My help comes from Alli. Alli is smart, conscientious, and possessed of a healthy dose of common sense.
Now with this context, allow me to share with you 10 tips to get the most from your personal assistant.
1. Have ONE (1) project list on which your assistant tracks everything you give him or her to do.
Don’t try to manage deliverables by email. Instead have your assistant have one excel spreadsheet where he or she puts everything.
Make sure that your assistant – not you – owns the project list, and that everything (did I say everything) that he or she is doing for you gets on that list. This way you can trust that nothing will slip through the cracks because you’ve got one master list.
On Alli’s Project List spreadsheet she has 3 tabs:
— Active Projects
— Archived Projects (ones that are completed)
— Recurring Projects (tasks that happen over and over again each day, week, or month)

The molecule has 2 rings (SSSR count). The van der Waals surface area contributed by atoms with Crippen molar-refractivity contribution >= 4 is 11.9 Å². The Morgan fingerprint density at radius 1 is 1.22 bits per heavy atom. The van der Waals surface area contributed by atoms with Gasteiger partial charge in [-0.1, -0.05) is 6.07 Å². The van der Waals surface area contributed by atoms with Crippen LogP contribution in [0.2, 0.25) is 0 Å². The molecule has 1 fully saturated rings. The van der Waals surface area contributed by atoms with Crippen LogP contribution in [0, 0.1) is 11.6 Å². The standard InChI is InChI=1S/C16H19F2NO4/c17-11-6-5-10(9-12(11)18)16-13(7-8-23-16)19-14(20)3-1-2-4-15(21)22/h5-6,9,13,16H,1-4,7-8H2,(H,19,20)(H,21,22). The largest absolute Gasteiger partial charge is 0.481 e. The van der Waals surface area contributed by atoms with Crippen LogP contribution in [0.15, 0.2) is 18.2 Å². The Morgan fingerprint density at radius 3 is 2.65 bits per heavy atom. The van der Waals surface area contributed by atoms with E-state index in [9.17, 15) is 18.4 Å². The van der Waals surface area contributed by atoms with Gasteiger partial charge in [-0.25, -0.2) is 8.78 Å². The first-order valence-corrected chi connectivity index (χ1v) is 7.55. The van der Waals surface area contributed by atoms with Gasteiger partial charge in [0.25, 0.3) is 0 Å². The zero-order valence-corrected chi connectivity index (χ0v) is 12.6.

The project list has the following columns:
• Priority (1,2,3) “Never do a 3 when you have uncompleted 2’s; never do a 2 when you have uncompleted 1’s you could work on.”
• Project / Task (What you’ve asked your assistant to do)
• Date Assigned
• Date Due
• Status (I ask Alli to keep clear notes here versus on scraps of paper. E.g. “Talked with Martin at Acme Shipping at 10:15am on Friday September 4th and he confirmed that full shipment will be on road today and arriving by 4pm on Wednesday September 9th.“)
2. Use color to make finding new information instant.
I have Alli put all new information she inputs in RED font. That way I can go straight to the new inputs and ignore what I’ve already reviewed prior. When I’ve read it I turn her red into BLACK. If I want to add something new, I put my new in BLUE, which I know she’s read when she’s turned my blue into BLACK again.